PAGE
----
When you are in prison, every day, you think that you are never getting out.
I am Jessica Inholt, and I am 31 years old. I am a former female ICAN handler at the Indiana Women’s Prison.
I was incarcerated because of my serious addiction to using heroin. Every day was wake up, find money to run around, and get high every day. I was actually nine months pregnant when I was incarcerated with my only child who just turned five.
When I first got to prison, I didn’t know anything. It was my first time getting into trouble, and I was sober for the first time in probably over ten years. So everything was new on top of being pregnant. After the birth of my son, I was thrown into the segregation area, the lockdown facility, due to a medical issue, so the whole experience was very traumatizing. It’s something you never want to do again.
When I first got there, I got into a therapeutic community called the Plus Program. After I kind of got some life skills together, I was always passionate about dogs. The thing that sticks out to me the most about the ICAN program and being excited to get involved in it was when I first got to prison, they sit you in this room with all of the other newbies, and they bring in everybody who does every kind of job in prison. I remember a handler being there with a dog, and I was pregnant and emotional and saw this dog and I felt like everything would be ok. This dog then came up to me and started loving on me, and I knew then that being a handler was what I wanted to do.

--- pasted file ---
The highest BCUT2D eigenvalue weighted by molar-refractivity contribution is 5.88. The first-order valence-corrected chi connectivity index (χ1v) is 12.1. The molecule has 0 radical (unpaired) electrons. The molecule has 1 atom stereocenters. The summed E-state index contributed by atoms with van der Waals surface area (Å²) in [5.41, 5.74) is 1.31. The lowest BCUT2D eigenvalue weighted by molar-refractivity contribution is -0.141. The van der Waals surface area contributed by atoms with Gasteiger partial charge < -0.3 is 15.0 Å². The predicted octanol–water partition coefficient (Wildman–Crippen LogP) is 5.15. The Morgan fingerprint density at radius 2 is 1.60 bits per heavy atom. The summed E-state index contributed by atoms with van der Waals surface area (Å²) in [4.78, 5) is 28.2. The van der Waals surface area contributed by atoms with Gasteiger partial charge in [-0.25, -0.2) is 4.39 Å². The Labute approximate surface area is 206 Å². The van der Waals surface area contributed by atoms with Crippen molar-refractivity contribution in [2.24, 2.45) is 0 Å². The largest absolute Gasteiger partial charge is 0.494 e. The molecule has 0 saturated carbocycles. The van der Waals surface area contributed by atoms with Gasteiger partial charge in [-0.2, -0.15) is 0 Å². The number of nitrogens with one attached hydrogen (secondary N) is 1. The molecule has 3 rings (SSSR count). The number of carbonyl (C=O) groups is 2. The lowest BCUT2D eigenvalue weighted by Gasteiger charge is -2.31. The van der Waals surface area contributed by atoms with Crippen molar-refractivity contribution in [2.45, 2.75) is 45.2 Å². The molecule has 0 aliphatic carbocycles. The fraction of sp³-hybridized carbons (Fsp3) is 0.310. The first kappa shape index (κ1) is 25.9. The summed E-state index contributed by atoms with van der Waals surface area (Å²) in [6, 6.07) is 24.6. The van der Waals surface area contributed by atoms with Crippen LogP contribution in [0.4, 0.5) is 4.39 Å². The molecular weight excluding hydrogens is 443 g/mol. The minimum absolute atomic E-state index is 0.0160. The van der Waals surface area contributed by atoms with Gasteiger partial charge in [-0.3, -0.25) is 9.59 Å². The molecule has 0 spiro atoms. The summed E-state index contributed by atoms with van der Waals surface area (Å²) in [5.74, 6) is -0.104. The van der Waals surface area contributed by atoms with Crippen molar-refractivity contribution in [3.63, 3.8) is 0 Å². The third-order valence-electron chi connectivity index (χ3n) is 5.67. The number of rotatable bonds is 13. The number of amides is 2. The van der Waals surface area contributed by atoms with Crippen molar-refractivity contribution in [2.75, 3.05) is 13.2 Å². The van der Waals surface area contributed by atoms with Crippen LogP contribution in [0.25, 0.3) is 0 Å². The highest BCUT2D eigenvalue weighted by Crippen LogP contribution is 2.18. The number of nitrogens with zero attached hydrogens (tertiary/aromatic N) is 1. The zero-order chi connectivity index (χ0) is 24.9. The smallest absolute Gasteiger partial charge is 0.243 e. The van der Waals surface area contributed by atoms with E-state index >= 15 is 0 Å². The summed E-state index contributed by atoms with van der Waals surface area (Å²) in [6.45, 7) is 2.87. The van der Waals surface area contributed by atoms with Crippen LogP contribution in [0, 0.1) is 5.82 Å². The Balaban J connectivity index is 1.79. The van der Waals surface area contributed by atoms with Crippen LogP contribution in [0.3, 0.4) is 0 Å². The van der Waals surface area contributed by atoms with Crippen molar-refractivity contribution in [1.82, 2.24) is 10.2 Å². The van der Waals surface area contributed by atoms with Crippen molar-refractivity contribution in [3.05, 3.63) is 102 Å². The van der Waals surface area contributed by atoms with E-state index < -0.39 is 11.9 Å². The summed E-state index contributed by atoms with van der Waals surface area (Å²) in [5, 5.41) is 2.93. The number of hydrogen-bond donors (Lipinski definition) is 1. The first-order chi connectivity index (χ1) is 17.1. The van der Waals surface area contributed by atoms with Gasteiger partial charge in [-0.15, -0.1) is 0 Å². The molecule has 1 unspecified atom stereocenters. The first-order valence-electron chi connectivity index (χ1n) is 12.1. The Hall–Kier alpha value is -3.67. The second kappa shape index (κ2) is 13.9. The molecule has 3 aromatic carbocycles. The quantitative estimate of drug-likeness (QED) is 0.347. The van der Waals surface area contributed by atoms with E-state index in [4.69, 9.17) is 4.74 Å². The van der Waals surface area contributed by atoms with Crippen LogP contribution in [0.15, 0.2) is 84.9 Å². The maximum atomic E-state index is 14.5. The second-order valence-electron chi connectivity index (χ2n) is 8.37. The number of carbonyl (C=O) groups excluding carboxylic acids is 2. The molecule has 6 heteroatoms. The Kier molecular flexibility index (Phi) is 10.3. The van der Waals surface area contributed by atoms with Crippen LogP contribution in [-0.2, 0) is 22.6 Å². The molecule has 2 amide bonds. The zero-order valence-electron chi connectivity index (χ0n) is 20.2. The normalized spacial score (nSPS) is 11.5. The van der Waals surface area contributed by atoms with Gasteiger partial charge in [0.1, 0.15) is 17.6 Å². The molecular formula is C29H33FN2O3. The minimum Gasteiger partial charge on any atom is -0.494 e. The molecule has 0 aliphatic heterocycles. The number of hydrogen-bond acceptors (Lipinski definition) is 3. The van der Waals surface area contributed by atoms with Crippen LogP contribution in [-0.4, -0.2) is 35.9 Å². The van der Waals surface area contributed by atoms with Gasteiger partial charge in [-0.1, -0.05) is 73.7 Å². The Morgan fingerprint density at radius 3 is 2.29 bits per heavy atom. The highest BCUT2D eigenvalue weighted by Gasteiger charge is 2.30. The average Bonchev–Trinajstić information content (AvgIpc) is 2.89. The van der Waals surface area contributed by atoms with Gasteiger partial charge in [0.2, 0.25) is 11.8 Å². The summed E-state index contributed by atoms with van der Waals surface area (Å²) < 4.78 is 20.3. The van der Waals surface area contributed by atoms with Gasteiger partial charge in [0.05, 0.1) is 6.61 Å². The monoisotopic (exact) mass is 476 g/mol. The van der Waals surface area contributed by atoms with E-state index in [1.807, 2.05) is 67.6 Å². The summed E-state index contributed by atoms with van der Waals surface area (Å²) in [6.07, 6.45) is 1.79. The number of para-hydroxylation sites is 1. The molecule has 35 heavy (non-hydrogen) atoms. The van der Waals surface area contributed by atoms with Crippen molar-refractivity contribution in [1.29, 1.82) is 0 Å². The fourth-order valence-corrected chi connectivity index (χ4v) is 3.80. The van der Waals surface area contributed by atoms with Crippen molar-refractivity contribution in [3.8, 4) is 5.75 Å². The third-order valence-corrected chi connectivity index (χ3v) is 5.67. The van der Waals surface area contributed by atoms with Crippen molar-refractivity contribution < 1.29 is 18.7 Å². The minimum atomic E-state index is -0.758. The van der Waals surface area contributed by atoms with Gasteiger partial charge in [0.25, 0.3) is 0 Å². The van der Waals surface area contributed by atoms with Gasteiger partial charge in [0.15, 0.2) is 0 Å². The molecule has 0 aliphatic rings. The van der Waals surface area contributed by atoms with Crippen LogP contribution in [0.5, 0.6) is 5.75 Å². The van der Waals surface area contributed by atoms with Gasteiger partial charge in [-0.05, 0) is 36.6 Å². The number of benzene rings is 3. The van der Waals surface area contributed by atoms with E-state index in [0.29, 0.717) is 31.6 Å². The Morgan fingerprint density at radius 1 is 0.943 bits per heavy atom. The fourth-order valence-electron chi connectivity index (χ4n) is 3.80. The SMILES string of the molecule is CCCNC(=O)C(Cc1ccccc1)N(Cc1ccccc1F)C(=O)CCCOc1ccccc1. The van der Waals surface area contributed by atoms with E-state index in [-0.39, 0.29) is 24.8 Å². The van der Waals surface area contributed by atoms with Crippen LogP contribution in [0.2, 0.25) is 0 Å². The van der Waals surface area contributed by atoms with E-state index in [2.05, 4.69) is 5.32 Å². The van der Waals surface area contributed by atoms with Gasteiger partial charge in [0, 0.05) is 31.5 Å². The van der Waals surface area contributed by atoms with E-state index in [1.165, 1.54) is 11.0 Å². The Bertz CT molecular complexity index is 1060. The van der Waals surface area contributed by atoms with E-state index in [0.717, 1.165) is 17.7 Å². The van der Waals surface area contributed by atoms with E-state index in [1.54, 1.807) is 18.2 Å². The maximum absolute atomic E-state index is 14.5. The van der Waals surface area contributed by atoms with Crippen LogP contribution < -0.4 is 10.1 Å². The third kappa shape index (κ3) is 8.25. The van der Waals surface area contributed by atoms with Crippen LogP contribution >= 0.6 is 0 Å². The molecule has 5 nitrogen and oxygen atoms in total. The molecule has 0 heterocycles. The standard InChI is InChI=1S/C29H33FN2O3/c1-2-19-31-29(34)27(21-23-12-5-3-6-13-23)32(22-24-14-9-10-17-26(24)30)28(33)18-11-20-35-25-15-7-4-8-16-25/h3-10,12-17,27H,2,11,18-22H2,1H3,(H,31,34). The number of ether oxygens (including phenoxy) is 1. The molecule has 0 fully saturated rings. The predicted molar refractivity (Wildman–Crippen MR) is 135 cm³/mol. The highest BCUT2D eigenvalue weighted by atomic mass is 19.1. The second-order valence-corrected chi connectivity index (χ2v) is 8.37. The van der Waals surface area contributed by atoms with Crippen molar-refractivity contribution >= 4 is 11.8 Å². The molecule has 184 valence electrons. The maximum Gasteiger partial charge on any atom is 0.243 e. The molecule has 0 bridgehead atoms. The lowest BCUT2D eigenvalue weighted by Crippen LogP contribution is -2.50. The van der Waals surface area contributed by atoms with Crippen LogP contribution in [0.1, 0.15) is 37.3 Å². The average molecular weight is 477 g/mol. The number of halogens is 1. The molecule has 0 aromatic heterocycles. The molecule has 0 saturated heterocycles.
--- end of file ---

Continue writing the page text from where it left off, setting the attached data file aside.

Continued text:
The first dog I trained was Lunar. Lunar was a black lab and people mistook him many times for not being a lab because he was so big-headed. He got the name Eyore because he was very slow and sluggish. He is still the love of my life. I had Lunar for almost a year, and he was my first dog to graduate. The client Lunar was being placed with had many health issues – he loses energy very easily, he gets tired very quickly. Lunar was placed with Fred because of that very reason. Lunar would get him motivated and encourage him to do better. He would get Fred excited about working with him daily with his cues, and having that experience to watch Lunar and Fred interact and work together in team training was so emotional. The conversations I had with Fred on how Lunar would help him just made me feel that everything I had worked so hard for was for this reason…so that Fred could have a better life.
So if there was anything I could say for reasons as to why it’s important everyone should support ICAN, I could talk forever about why. But I would say because it’s life-changing. It’s literally life-changing for anyone involved. It changes the client’s life, it changed my life and it changes anyone’s life who comes in contact with the program in every sense. It’s life-changing.